Since its ascension in 2018, the Green New Deal has defined the terms of the global climate debate. Perhaps no other climate policy in history has been as successful. Democrats and Republicans alike have been judged by how closely they seem to hew to it. The Sunrise Movement, the highest-profile American climate-activism group, rallies for it. Abroad, the European Union has dubbed its 1-trillion-euro attempt to decarbonize its economy “the European Green Deal.” And on the histrionic fields of social media, progressives ask how society can afford flooded subways, horrific droughts, deadly heat waves, and uncontrollable wildfires but not pay for a Green New Deal.

Even now, as Democrats in Congress and the White House wrangle over the terms of President Joe Biden’s infrastructure bill, the Green New Deal leers from the sidelines. How does the bipartisan infrastructure deal differ from the Green New Deal? Will the partisan reconciliation bill amount to a Green New Deal?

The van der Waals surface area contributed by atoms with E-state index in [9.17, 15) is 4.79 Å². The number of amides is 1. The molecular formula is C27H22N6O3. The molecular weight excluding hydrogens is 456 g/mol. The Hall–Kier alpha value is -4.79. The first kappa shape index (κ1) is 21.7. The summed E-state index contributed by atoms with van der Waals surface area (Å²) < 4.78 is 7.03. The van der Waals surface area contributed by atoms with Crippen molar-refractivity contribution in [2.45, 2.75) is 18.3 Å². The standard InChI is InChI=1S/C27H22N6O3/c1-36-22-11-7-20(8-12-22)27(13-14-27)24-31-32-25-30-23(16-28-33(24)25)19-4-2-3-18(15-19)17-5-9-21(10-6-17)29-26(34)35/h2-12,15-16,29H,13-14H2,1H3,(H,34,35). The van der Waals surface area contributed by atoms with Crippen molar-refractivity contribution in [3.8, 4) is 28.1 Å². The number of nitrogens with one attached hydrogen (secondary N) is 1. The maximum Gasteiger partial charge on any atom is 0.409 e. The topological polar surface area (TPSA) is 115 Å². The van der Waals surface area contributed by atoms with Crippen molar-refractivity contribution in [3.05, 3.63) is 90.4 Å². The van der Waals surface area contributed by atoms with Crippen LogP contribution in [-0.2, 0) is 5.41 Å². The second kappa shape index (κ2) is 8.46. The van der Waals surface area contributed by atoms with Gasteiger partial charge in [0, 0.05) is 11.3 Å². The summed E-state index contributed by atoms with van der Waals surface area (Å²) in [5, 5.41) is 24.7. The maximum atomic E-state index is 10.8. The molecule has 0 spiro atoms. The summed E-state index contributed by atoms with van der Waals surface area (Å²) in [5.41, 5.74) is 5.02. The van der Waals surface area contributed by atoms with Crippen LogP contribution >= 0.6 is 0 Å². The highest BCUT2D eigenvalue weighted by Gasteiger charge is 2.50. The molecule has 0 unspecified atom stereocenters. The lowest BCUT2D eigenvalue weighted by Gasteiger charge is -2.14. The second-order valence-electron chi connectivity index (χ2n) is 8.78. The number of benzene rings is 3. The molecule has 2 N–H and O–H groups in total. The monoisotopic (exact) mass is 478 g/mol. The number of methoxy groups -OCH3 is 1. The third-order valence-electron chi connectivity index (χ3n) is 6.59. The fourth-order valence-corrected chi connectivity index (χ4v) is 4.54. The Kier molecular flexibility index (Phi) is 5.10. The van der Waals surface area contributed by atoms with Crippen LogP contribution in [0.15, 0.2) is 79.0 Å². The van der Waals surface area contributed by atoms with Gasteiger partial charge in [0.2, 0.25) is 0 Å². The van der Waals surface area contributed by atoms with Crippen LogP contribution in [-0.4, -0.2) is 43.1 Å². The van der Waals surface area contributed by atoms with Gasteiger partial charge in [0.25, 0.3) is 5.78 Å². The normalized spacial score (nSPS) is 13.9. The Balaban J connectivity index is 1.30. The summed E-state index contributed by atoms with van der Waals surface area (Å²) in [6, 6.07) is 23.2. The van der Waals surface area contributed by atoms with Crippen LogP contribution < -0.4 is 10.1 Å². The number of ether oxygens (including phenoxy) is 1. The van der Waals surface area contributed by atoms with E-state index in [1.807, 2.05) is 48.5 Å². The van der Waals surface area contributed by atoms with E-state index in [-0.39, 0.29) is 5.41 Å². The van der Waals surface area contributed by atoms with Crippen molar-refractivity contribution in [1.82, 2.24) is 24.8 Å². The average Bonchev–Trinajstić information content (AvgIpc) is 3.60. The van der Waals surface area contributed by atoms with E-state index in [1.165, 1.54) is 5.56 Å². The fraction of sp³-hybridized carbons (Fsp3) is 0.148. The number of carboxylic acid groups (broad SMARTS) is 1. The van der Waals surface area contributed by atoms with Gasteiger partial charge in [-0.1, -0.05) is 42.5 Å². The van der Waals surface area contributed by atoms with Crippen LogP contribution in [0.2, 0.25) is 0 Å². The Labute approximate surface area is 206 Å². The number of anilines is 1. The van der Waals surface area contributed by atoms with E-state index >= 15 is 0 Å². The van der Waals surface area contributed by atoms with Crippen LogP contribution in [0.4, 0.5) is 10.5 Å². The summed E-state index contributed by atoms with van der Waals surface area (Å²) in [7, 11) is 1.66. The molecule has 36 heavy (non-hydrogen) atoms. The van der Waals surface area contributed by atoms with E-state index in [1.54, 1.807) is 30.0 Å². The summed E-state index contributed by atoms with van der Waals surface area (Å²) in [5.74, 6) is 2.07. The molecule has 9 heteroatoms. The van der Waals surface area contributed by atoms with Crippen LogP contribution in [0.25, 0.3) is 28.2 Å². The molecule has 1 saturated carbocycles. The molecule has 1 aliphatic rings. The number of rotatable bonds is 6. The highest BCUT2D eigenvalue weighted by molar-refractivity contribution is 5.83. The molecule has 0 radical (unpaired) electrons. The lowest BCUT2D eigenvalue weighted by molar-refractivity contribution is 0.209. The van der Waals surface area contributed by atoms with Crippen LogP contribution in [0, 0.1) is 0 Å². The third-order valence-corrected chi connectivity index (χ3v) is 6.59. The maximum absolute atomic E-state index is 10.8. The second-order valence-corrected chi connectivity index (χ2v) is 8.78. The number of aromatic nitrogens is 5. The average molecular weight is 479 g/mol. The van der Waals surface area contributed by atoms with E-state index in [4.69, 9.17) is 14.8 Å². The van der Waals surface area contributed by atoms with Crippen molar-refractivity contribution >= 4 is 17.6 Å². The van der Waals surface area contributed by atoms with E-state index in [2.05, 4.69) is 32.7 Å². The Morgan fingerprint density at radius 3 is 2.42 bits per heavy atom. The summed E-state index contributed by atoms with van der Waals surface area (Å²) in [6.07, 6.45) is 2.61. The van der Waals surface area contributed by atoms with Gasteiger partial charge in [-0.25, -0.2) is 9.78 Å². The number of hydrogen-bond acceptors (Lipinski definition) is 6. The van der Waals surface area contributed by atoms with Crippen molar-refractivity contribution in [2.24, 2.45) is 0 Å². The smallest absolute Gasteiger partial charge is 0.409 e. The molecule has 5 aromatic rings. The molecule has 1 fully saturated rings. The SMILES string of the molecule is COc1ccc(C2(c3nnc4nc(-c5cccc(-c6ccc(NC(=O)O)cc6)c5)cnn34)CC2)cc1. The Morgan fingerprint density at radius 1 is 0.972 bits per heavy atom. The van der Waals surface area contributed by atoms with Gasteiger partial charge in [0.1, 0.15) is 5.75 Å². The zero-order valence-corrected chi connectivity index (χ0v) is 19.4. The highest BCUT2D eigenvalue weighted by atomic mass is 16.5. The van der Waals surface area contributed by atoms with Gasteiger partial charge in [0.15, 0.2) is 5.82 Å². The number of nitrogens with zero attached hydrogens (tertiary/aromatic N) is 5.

With so much ballyhoo, it’s become easy to miss the central, implacable fact about the Green New Deal: It does not exist.

By this, I don’t mean that it hasn’t passed. I mean something more fundamental: Nobody has written it down. Three years after the idea of a Green New Deal broke into the mainstream, you can’t find an authoritative and detailed list of Green New Deal policies anywhere. There is no handbook, no draft legislation, no official report that articulates what belongs in a Green New Deal and what doesn’t.

This is more than just an academic point. It means that tens of thousands of Americans want very badly to see Congress adopt a political program that definitionally cannot pass, because there is no “it” for lawmakers to vote on. It means that Biden’s infrastructure package cannot be compared with the Green New Deal, because the contrast will not find purchase. It means that at a moment of historic possibility, American climate politics still has one leg stuck in the spectral and symbolic, when it should be knee-deep in the real.

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(Posting this here as we will discuss an idea about this in GEM #3)